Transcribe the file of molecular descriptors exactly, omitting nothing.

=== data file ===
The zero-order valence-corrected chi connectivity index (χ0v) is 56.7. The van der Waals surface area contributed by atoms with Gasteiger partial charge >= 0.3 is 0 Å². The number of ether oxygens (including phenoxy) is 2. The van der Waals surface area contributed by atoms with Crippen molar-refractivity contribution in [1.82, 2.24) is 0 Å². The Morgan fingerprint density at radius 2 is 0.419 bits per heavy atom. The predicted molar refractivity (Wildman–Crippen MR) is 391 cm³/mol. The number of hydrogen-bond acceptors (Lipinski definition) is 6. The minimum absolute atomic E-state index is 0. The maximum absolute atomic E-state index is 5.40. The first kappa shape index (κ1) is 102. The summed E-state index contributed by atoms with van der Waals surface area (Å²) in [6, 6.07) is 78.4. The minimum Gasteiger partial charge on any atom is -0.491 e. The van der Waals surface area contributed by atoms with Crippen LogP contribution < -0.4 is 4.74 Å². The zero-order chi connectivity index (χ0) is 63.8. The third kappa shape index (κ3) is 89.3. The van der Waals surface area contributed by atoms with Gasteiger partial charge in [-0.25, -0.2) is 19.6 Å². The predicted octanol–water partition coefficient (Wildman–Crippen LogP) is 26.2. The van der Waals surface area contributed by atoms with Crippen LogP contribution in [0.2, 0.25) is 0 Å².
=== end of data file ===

The zero-order valence-corrected chi connectivity index (χ0v) is 56.7. The van der Waals surface area contributed by atoms with Gasteiger partial charge >= 0.3 is 0 Å². The number of ether oxygens (including phenoxy) is 2. The van der Waals surface area contributed by atoms with Crippen molar-refractivity contribution in [1.82, 2.24) is 0 Å². The Morgan fingerprint density at radius 2 is 0.419 bits per heavy atom. The predicted molar refractivity (Wildman–Crippen MR) is 391 cm³/mol. The number of hydrogen-bond acceptors (Lipinski definition) is 6. The minimum absolute atomic E-state index is 0. The maximum absolute atomic E-state index is 5.40. The first kappa shape index (κ1) is 102. The summed E-state index contributed by atoms with van der Waals surface area (Å²) in [6, 6.07) is 78.4. The minimum Gasteiger partial charge on any atom is -0.491 e. The van der Waals surface area contributed by atoms with Crippen LogP contribution < -0.4 is 4.74 Å². The zero-order chi connectivity index (χ0) is 63.8. The third kappa shape index (κ3) is 89.3. The van der Waals surface area contributed by atoms with Gasteiger partial charge in [-0.25, -0.2) is 19.6 Å². The predicted octanol–water partition coefficient (Wildman–Crippen LogP) is 26.2. The van der Waals surface area contributed by atoms with Crippen LogP contribution in [0.2, 0.25) is 0 Å².